Dave Thomas called comedian Del Close “a delicate basket of eggs ready to break at any moment”. Close wore a t-shirt that read ‘terror is freedom.’ He smelled of body odor, berated his students, and routinely disappeared without warning for days at a time. He was also, by nearly all accounts, a genius.
One thing that director Heather Ross’s new documentary For Madmen Only: The Stories of Del Close reaffirms is that people are complicated, especially artists and people with creative minds. This insight has never been truer than with comedian, teacher, and founder of modern improvisation, Del Close. More than just a Zelig of comedy, Close was there at the birth of improv comedy and shaped it as it grew to become an integral part of Western culture, training and inspiring most of the famous comedians you can name in the process. He was also a liar, an iconoclast, often a jerk, self destructive, and, as the title suggests, a madman.
Releasing on Apple TV on July 27th, For Madmen Only attempts to relay the story of Close, a comedy guru so well-known that Robin Williams called wherever he was working ‘The Church of Del”, in much the same way the man himself lived. The documentary takes risks, though it warns you from the very beginning, it is intentionally unreliable in its storytelling, just as Del was. There are scenes reenacted by actors, with James Urbaniak cast as Close, in which we see interactions between the comedy icon and his collaborators at DC. It was there he was creating a graphic series called Wasteland that shared stories, real and imagined, from his life.
The filmmakers make it clear that all that takes place, all the words we hear, are from Close’s writings and recordings. With fans and filmmakers in the documentary film world now weighing the ethics of using vocal AI after it was revealed Morgan Neville used it in the Anthony Bourdain doc Roadrunner, that kind of transparency has become really important. There are also fantastical animated vignettes, clearly leaning into Close’s longtime drug habit and his bouts during which his mental illness got the better of him.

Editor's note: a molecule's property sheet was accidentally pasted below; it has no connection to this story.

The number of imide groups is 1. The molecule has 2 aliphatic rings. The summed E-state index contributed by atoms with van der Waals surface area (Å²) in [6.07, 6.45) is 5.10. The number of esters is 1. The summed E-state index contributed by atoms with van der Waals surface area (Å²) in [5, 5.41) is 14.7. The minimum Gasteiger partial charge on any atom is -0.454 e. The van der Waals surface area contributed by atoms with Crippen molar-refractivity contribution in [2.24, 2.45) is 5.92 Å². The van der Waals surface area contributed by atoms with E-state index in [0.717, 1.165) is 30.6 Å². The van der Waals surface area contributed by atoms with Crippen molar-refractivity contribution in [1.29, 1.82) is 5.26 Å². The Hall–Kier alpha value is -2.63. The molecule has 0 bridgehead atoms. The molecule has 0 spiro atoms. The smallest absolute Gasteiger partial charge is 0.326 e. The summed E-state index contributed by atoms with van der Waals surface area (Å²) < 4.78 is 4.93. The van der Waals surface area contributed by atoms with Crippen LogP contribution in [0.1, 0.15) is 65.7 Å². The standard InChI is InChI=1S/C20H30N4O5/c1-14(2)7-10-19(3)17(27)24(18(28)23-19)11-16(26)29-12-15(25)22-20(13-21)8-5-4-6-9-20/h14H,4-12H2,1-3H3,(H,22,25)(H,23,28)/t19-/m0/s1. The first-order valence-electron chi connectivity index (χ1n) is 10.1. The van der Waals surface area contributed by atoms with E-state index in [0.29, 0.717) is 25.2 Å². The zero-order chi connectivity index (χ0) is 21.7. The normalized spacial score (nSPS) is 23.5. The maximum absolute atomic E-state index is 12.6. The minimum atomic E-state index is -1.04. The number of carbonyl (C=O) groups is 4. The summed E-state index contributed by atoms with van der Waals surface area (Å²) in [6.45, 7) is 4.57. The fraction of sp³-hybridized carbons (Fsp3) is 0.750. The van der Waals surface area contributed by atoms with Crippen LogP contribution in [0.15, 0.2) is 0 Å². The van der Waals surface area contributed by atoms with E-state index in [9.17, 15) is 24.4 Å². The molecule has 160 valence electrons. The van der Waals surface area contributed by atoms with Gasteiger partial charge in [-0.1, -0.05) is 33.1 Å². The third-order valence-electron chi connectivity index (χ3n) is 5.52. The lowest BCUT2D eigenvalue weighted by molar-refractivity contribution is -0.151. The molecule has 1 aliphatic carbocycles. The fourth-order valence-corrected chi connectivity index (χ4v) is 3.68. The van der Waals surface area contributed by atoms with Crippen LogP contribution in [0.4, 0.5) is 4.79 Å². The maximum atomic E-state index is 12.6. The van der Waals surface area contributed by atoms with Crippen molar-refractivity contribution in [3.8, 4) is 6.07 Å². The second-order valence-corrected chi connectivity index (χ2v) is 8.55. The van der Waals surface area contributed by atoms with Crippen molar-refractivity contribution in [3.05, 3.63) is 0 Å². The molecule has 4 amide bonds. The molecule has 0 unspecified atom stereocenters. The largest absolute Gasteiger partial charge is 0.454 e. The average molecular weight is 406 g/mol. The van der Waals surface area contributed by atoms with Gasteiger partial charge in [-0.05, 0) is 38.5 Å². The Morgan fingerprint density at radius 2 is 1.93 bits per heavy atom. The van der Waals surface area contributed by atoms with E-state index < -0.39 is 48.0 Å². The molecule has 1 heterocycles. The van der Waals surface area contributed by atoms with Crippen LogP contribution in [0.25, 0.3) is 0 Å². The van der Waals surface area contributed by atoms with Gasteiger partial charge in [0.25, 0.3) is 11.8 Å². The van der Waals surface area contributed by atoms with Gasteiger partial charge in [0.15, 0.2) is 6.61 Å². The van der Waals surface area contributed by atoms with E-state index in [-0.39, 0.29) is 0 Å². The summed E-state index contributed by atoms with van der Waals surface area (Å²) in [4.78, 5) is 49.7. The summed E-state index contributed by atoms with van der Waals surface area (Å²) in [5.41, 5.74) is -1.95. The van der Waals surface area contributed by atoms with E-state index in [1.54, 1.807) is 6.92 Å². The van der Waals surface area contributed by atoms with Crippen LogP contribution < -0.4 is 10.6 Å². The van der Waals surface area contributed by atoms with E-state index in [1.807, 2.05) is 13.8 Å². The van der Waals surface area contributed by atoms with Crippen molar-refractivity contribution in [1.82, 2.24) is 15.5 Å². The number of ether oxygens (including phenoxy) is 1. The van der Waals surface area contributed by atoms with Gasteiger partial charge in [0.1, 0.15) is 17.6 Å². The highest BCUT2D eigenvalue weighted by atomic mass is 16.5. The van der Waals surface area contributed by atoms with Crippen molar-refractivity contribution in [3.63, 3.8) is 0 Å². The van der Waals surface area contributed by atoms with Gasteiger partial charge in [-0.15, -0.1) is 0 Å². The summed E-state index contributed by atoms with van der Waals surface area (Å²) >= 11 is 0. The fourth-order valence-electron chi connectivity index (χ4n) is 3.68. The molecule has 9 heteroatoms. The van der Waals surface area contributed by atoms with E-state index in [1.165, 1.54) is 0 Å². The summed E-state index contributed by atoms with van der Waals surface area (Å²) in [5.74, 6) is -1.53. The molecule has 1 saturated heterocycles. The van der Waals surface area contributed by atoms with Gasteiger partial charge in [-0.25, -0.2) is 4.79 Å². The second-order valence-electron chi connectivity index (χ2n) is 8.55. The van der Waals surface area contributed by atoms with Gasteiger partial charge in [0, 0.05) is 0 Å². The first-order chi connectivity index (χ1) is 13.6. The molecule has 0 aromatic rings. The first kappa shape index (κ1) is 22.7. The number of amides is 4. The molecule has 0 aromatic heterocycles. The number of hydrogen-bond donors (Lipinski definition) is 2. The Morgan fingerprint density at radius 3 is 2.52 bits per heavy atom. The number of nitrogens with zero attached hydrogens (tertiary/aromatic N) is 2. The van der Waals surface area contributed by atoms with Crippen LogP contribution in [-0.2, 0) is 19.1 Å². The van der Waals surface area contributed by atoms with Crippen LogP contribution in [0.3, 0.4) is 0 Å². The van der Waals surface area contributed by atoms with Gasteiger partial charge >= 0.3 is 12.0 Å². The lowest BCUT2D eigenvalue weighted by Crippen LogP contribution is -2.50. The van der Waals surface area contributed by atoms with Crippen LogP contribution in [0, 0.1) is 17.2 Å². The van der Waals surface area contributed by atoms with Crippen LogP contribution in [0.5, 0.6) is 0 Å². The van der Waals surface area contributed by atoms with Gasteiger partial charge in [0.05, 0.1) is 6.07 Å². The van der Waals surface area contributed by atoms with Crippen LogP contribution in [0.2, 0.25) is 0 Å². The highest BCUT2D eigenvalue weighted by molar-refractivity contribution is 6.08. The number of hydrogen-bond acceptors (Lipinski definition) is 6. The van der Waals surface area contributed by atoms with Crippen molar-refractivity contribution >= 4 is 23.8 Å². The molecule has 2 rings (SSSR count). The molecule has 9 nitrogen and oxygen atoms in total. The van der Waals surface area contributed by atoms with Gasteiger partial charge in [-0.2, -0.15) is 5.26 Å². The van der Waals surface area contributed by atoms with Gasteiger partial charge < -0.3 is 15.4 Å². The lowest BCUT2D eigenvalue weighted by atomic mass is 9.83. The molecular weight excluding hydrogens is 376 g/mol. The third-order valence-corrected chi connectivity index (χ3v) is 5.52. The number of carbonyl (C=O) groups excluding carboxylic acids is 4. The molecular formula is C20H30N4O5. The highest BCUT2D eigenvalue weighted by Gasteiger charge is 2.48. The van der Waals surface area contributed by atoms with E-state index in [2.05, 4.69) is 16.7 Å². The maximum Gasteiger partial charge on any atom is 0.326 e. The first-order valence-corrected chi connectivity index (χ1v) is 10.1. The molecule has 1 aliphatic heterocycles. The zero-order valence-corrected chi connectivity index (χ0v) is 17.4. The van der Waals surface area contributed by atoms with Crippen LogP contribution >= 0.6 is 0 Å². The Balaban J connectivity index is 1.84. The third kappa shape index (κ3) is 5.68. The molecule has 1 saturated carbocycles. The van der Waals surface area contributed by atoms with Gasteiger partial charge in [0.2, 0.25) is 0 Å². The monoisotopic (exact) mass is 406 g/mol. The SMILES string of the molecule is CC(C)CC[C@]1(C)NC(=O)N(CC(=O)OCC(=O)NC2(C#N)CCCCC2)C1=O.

Transitions are created with comic book popup graphics mixed with curated still-life images of desktops cluttered with trash, half-written pages, and the detritus of drug use. They seem to represent Close’s frame of mind at various times of his life and career. The uniformly honest interviews from colleagues and students span the spectrum from appreciation to disgust, and you can tell the world of comedy is a family that usually tries to keep their secrets and dirty laundry away from public view.
There is a long string of wanna-be comedians and writers who became A-listers that learned how to be fearless onstage from Del Close. He never got truly famous outside his own industry, but dozens and dozens of his proteges did. In between starting the first ever improvisational comedy group in The Compass Players, working as part of The Committee in San Francisco, and directing and training actors in Chicago and Toronto’s Second City, there were times when he was an in-patient in a mental ward, leaving only to work, then returning to the hospital. It would have been good as part of the film to examine the intersection of mental illness and creativity, especially as it relates to innovation.
Be that as it may, as crazy as Close could be, he was always someone who inspired. One of his later quotes about how to work in improv was to “treat each other like poets and geniuses”. No wonder so many of his former students who had become household names came to the in-hospital send-off party (some footage of which is in the film) when Close was very near death.
For comedy nerds, those who stand in front of a crowd and those that applaud them, For Madmen Only is a fascinating look at an unsung (and often unhinged) hero of improvisation. Delivered creatively, it achieves a good balance of honesty and respect for an innovator who, through his work, has helped many achieve their dreams of stardom, and in so doing, has made the world a funnier place.
4 out of 5 stars.